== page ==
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Archive for the ‘globalization’ Category

After the 2016 General Election in the United States, the tensions between two economically distinct economies have started to rise in the public consciousness. In effect, the perception of minorities, impairments, and any deviation from the cis white heterosexual agenda has been challenged in terms of their acceptance within an American ecosystem and structure.

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Now and days, I have been thinking about being more political aware and like any curious person I decided reading The Washington Post would be a good place to start (only online, of course). (more…)

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Every child, for the most part, growing up, regardless of race, religion, ethnicity, social hierarchy, or where they are raised, are wished success, wealth, and health from their parental units. Only in the F-ed up situations, where the parents are really scummy people, do they not want the best for their offspring, or their adopts. But focusing primarily on the “good parents” or the parents who desire to see their children succeed, it is a unanimous trait to want a better life for their children versus the life that they had. This becomes possible through sacrifice, determination, and patience. With all of this being said, it is a responsibility for the child to achieve so much because of  what their parents are giving up in order for them to accomplish the dreams they have for themselves and the dreams that the parents have for them. (more…)

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Our class discussion from the other day has me thinking. How do we talk about the US’s responsibility in producing disabilities through wars abroad (both in our own veterans and in residents of the countries that serve as the battlegrounds) without implying that disabled people are undesirable or useless?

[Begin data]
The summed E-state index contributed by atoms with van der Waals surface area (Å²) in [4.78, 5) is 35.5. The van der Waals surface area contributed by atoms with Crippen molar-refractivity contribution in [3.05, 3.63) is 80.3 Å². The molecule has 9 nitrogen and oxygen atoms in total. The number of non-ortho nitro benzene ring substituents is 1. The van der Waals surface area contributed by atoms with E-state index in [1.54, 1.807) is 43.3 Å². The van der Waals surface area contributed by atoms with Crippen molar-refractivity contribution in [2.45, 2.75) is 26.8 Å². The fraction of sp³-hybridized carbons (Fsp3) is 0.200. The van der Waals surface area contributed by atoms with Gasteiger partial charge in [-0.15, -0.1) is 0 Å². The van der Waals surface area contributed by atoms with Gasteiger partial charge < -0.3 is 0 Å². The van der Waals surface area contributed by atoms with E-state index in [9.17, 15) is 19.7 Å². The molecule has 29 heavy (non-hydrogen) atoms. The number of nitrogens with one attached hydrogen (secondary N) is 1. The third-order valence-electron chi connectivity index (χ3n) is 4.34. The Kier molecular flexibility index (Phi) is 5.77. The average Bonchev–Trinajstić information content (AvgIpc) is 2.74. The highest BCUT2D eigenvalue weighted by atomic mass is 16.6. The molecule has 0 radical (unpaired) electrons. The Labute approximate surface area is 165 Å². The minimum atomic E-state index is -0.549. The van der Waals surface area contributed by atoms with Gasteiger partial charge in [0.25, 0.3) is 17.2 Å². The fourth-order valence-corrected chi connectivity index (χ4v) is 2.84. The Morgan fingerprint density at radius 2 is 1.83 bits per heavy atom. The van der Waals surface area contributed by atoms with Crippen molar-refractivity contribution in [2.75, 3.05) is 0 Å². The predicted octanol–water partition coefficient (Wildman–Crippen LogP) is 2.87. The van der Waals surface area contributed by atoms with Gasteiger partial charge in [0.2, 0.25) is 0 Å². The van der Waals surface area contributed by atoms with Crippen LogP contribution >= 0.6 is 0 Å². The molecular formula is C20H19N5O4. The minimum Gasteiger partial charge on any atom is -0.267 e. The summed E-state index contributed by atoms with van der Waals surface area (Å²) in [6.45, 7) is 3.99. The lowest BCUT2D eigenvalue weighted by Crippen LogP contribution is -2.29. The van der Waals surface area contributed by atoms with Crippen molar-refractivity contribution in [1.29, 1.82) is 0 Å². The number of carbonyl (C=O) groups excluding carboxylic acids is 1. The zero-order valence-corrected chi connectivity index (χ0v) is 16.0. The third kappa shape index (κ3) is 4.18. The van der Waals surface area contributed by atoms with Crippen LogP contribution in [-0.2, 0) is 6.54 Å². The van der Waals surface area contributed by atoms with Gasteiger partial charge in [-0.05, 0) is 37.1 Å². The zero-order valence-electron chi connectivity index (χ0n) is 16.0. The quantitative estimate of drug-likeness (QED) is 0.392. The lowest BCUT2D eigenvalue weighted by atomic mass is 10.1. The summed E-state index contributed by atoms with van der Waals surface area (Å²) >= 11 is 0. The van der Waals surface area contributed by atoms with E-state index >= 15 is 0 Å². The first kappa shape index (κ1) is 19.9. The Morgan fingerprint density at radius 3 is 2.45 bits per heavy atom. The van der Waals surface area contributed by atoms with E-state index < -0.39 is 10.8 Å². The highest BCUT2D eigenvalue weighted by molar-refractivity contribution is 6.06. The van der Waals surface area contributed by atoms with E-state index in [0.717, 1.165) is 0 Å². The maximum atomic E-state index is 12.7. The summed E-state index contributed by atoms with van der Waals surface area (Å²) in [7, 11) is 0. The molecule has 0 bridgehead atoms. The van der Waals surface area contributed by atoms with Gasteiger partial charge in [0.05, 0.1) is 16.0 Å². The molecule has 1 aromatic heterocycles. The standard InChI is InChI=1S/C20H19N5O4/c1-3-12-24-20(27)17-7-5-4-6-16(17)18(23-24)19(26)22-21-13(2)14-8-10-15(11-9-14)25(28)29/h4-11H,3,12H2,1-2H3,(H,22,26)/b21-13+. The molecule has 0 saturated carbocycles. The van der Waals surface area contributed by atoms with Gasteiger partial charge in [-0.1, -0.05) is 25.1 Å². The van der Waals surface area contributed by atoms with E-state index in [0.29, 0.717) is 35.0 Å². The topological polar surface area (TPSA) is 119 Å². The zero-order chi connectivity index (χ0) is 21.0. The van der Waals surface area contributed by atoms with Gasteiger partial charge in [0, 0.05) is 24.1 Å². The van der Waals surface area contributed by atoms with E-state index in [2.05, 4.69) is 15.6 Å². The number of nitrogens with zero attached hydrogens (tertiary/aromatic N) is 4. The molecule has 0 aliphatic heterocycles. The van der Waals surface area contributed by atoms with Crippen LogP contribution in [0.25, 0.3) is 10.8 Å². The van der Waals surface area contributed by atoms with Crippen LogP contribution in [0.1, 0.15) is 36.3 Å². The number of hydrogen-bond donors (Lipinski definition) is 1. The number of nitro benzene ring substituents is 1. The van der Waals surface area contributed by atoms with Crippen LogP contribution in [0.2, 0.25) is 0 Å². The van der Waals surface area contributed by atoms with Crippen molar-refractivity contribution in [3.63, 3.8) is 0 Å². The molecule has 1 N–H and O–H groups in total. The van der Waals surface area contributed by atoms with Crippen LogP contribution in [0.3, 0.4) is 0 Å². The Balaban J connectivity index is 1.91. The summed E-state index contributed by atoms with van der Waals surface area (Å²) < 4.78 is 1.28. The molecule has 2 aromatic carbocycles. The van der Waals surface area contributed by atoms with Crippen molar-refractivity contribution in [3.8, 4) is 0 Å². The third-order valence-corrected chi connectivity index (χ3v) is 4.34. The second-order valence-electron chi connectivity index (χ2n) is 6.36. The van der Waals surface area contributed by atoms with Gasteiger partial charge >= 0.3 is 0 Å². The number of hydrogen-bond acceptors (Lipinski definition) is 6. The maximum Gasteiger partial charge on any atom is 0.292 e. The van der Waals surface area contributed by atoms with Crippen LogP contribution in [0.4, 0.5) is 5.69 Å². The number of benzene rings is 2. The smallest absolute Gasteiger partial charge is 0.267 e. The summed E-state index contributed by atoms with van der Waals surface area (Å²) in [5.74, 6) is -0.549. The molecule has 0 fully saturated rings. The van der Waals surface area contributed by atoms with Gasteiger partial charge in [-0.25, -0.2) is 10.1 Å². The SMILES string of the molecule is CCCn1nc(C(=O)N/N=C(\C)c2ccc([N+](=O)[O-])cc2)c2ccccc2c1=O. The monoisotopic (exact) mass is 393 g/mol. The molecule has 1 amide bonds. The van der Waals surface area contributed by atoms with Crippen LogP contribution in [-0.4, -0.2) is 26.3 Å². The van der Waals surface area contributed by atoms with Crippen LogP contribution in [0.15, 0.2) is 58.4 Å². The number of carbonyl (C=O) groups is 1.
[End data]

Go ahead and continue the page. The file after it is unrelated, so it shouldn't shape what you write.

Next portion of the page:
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It has been an hour and a half since our class discussion on the film about the pregnant man. I have a hundred different emotions swirling about inside me and I have spent the last ninety minutes trying and failing to be productive while these emotions cloud my brain. I’m not sure what I’m feeling, exactly. It’s a mixture of anxiety and fear, doubt and disappointment, and maybe a little bit of hope. Is that even the right word? I don’t know.

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(Possible trigger warning for rape subject/sexual assault)

peace corps1  Food-PSA-Archive

Over the past few years I’ve been toying with the idea of joining the Peace Corps.  So far I’ve received mixed reviews on whether or not it’s the right thing to do.  Some say it’s a government funded semester abroad-a vacation for privileged white kids to fulfill whatever fascination or desire they have to dig wells and live in poverty for 27 months. (more…)

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I’ll put my name in this post because it will make more sense.This is Renita.

So I was born in Cleverly, MD and I have lived in Maryland for 21 years I lived in Oklahoma for one year and I am 22 years old. However when I open my mouth and begin to speak something strange comes out – an accent. I have no idea why or how I sound the way I do. My mother who was born in Nigeria doesn’t have the accent and neither do my cousins who I spent a significant amount of with have one. So I have no idea where my voice comes from. Interestingly enough when in America and in other parts of the world (I have traveled a bunch) whenever I speak people accept that I am from Nigerian as opposed to when I say I am from America.

Usually the conversation goes something like this

“where are you from”

me – “Maryland”

“no I mean where are you really from”

me – “my family is from Nigeria”

“oh so where you born there”

me – “nope I was born here”

“oh so you lived there”

me – “nope I have lived here all my life

This conversation has happened many a time. It is very hard for me to explain to people that I am American and they never truly seem convinced. So more often then not I say I am Nigerian it is a lot easier then the long conversation. Or if I really want to make the person that I am talking to upset I say “I was born in America but I am from Nigeria”. My thing is that everyone has an accent to anyone else. There is no unified way that Americans talk. There are different southern accents, there are new England accents, new york accents so on and so forth. So why the obsession which trying to pin point where a ‘body’ is from based on how they sound. I mean if I wanted I could make my self sound American which probably means Caucasian (which by the way a lot of people that come from Nigeria and move here do). But sorry I am not going to make it easy. This is the way I speak.

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